As the European Union forges closer ties with China, the bloc is also moving to calm concern that Chinese exporters will destroy EU-based industries ranging from steel to solar.
The EU will retain the scope to impose hefty levies against Chinese businesses that sell goods below cost in Europe under a planned tariff overhaul, according to Salvatore Cicu, an Italian member of the European Parliament. Europe is revamping the way it calculates duties on these “dumped” imports in response to longstanding Chinese demands for more favorable trade treatment.
“We want to give a political message — especially to China — that we are open for trade, but EU industries mustn’t be penalized,” Cicu, who is steering a draft law on the controversial issue through the 28-nation Parliament, said in an interview at the assembly’s headquarters in Strasbourg, France. “We can find an effective compromise.”
At a June 1-2 meeting in Brussels, Chinese and European leaders continued to chart a path to closer trade and investment ties. The EU is seeking to create stronger international bonds without reigniting a populist wave in Europe that rallied against globalism’s negative effects on domestic industries and workers.
Meanwhile, the bloc is telling China that more open trade with Europe first requires fewer barriers to foreign investment in the Chinese market. After Chinese President Xi Jinping used the Davos forum of global business and political elites in January to portray his country as a champion of free markets, EU Trade Commissioner Cecilia Malmstrom said she’s still looking for results.
“We are all waiting now for the remarks by the president to translate into action and make trade and investment more open,” Malmstrom told an EU-China business conference in Brussels on June 2.
Disagreements over trade prevented both sides from drawing up as planned their first-ever statement on climate change and clean energy at the summit, according to an EU official, who said the discord over commercial matters had no impact on the unity over global warming.
Ambassador Yang Yanyi, head of the Chinese mission to the EU, told China’s official Xinhua News Agency before the summit that some differences between the two regions may arise while others fall away but “the key is to understand how to manage and handle these differences properly.”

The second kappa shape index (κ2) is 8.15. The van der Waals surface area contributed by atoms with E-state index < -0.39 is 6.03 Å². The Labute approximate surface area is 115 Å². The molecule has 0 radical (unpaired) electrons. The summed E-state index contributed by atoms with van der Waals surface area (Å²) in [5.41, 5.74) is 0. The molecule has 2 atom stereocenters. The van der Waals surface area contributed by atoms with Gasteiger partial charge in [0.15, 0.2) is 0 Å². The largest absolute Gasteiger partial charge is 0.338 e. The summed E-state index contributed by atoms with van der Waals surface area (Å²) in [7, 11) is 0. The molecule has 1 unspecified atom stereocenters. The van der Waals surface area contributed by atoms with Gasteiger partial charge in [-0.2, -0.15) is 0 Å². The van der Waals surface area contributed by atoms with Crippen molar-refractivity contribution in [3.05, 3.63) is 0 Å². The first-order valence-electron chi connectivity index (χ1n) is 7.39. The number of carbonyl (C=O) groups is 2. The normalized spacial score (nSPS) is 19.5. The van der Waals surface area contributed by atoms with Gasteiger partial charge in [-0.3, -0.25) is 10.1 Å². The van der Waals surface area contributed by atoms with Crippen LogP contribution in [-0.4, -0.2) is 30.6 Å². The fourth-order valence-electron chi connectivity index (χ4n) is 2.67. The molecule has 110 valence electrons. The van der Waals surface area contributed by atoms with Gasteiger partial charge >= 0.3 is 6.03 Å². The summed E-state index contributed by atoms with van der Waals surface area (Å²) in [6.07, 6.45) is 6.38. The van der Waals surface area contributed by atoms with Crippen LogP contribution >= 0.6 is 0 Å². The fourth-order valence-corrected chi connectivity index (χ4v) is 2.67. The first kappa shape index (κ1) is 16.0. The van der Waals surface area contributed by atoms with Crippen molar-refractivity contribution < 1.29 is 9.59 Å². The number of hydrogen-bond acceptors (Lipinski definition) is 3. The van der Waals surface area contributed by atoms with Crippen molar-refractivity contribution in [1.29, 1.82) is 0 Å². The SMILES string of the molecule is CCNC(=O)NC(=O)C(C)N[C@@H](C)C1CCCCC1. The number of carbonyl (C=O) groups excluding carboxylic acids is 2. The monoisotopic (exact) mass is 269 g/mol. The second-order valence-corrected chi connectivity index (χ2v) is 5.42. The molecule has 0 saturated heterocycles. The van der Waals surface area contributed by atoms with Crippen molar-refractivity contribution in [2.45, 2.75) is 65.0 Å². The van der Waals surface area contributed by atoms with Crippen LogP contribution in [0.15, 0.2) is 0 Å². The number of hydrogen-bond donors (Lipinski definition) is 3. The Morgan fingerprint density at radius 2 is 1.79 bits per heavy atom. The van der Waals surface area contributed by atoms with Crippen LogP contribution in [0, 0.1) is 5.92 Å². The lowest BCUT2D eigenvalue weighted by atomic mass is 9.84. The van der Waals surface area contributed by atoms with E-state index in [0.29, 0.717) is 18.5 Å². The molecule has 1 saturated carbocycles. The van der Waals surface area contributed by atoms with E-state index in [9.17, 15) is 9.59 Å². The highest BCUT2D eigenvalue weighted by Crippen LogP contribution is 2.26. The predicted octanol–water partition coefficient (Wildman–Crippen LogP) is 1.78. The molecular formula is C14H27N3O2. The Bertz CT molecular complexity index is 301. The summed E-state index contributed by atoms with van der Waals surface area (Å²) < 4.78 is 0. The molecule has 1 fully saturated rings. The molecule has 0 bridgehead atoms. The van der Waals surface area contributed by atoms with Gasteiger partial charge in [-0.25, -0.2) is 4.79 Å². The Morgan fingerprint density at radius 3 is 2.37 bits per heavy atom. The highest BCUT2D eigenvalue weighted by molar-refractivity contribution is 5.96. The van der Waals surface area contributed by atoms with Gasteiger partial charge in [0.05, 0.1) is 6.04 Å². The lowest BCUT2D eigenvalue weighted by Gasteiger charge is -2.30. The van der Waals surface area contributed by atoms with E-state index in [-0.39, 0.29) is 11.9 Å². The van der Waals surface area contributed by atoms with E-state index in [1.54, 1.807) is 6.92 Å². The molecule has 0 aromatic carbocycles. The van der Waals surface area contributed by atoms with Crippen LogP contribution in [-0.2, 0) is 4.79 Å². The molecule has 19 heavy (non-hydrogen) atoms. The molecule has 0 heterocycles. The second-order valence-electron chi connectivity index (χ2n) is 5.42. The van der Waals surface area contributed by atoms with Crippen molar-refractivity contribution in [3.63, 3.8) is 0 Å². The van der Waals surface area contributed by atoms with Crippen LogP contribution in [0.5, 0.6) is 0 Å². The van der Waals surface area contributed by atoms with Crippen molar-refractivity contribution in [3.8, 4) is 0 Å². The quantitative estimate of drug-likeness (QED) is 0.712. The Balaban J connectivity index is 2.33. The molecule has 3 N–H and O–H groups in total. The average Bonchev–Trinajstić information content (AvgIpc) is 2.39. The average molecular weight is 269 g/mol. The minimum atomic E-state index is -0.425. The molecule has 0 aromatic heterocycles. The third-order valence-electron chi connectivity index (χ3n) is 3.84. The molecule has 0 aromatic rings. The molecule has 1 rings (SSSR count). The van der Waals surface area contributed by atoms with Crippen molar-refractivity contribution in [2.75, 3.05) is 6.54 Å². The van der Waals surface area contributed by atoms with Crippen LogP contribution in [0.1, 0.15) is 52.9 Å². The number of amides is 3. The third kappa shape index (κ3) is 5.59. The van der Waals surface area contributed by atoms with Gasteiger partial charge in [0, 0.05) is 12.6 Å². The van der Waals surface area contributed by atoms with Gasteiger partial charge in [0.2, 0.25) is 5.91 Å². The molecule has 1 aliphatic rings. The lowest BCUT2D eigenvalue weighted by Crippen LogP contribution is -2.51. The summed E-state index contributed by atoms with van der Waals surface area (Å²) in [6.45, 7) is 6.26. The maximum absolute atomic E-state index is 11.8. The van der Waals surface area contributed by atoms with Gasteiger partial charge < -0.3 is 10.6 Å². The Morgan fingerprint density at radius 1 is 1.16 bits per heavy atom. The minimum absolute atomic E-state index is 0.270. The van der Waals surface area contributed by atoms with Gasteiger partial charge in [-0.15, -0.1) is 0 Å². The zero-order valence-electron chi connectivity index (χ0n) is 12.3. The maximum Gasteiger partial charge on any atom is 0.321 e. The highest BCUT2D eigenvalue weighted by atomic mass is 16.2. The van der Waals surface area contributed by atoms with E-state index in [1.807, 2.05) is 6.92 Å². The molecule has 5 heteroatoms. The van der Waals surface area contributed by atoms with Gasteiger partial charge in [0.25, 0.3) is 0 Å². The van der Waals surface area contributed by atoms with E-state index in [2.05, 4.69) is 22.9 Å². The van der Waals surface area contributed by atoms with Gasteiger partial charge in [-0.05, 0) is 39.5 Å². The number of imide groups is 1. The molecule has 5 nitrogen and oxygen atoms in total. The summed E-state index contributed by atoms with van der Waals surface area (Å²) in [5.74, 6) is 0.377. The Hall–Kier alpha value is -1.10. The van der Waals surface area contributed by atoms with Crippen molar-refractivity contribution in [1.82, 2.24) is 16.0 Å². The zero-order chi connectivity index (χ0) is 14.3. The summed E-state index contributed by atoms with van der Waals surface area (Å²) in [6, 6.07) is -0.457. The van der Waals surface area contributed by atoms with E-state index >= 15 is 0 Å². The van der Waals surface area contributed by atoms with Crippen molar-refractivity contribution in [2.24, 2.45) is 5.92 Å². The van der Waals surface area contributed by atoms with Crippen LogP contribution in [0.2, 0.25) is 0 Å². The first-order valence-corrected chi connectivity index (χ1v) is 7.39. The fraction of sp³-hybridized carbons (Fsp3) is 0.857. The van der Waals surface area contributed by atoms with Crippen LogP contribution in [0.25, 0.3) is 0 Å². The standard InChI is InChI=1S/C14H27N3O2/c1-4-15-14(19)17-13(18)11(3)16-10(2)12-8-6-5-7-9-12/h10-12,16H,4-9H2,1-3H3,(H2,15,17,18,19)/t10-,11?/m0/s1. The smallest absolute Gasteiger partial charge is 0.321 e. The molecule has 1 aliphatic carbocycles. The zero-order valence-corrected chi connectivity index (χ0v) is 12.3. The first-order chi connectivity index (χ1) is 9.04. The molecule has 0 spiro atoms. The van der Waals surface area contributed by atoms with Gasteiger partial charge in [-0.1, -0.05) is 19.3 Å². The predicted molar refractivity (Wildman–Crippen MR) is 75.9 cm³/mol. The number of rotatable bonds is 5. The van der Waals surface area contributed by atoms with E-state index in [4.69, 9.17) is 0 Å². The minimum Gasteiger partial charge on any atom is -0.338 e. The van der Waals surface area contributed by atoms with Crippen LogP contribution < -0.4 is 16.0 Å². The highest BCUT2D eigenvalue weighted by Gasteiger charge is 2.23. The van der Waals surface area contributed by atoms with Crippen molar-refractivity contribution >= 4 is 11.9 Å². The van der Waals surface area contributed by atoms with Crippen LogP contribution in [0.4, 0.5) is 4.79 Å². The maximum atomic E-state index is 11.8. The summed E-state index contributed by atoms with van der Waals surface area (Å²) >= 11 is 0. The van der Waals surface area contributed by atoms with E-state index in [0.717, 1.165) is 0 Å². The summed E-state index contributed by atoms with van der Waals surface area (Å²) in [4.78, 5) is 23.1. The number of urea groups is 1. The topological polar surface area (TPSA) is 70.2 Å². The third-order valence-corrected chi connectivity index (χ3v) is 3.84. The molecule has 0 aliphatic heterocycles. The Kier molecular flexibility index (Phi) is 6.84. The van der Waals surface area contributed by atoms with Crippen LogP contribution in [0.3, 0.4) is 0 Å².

Cicu, a native of Sicily serving his first term as an EU lawmaker, said European industries have little to fear from the planned overhaul of the bloc’s system for determining anti-dumping duties. At stake is the level of European import levies on billions of euros of goods.
While it is the EU’s No. 2 trade partner after the U.S., China is grouped with the likes of Belarus and North Korea in lacking market-economy designation by Europe and faces more European anti-dumping duties than any other country.
After years of stalling, the EU moved to upgrade China’s status in November when Malmstrom proposed to elevate the country’s classification in dumping cases. A final EU agreement is likely to be reached by year-end, according to Cicu. The next step is a June 20 vote in the EU Parliament’s trade committee on amendments he’s proposing.
“We are confident of finding a convergence of views,” Cicu said. “If we manage this properly, it won’t be so bad for the European industry.”
To limit a flood of cheap imports from China, the EU has included in the draft law a formula for calculating anti-dumping duties against countries whose markets are deemed to have “significant distortions” from state intervention. A related provision would allow the European Commission, the EU’s Brussels-based trade authority, to report on regional distortions, aiding European industries when filing dumping complaints.
After the June 20 vote in the EU Parliament’s trade committee, Cicu plans to start negotiations on a final deal with representatives of the bloc’s national governments, which have already reached a deal among themselves.
Asked how one of the most politically toxic EU policy questions in years could suddenly seem ripe for settlement, Cicu cited cool heads, widespread consultations and the value of two decades he spent in the Italian parliament and government before joining the European legislature in 2014.
“Twenty years of political experience is a way to manage hot potatoes,” he said with a smile.by Jonathan Stearns